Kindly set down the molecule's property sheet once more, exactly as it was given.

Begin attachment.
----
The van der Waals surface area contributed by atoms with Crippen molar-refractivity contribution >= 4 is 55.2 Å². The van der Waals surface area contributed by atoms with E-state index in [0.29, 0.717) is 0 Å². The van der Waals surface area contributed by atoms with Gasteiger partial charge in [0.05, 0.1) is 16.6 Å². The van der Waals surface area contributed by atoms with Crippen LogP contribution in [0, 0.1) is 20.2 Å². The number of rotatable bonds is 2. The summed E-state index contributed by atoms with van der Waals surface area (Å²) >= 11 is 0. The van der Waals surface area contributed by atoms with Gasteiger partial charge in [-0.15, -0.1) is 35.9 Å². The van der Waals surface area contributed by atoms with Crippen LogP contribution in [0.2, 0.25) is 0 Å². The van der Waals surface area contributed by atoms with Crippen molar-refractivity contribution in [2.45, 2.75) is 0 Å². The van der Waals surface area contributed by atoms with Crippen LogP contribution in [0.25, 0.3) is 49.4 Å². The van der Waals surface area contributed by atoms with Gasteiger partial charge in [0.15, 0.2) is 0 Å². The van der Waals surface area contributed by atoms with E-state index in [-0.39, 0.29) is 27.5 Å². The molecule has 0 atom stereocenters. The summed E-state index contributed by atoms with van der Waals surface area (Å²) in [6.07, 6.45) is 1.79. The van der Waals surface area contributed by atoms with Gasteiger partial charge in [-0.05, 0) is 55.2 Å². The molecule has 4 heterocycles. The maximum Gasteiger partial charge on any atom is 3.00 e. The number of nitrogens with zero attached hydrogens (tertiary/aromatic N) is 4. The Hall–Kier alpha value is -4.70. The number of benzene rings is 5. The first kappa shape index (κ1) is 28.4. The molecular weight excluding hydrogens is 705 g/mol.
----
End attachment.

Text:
The van der Waals surface area contributed by atoms with Crippen molar-refractivity contribution >= 4 is 55.2 Å². The van der Waals surface area contributed by atoms with E-state index in [0.29, 0.717) is 0 Å². The van der Waals surface area contributed by atoms with Gasteiger partial charge in [0.05, 0.1) is 16.6 Å². The van der Waals surface area contributed by atoms with Crippen LogP contribution in [0, 0.1) is 20.2 Å². The number of rotatable bonds is 2. The summed E-state index contributed by atoms with van der Waals surface area (Å²) >= 11 is 0. The van der Waals surface area contributed by atoms with Gasteiger partial charge in [-0.15, -0.1) is 35.9 Å². The van der Waals surface area contributed by atoms with Crippen LogP contribution in [0.2, 0.25) is 0 Å². The van der Waals surface area contributed by atoms with Crippen molar-refractivity contribution in [2.45, 2.75) is 0 Å². The van der Waals surface area contributed by atoms with Crippen LogP contribution in [0.25, 0.3) is 49.4 Å². The van der Waals surface area contributed by atoms with Gasteiger partial charge in [0.15, 0.2) is 0 Å². The van der Waals surface area contributed by atoms with E-state index in [-0.39, 0.29) is 27.5 Å². The molecule has 0 atom stereocenters. The summed E-state index contributed by atoms with van der Waals surface area (Å²) in [6.07, 6.45) is 1.79. The van der Waals surface area contributed by atoms with Gasteiger partial charge in [-0.05, 0) is 55.2 Å². The molecule has 4 heterocycles. The maximum Gasteiger partial charge on any atom is 3.00 e. The number of nitrogens with zero attached hydrogens (tertiary/aromatic N) is 4. The Hall–Kier alpha value is -4.70. The number of benzene rings is 5. The first kappa shape index (κ1) is 28.4. The molecular weight excluding hydrogens is 705 g/mol.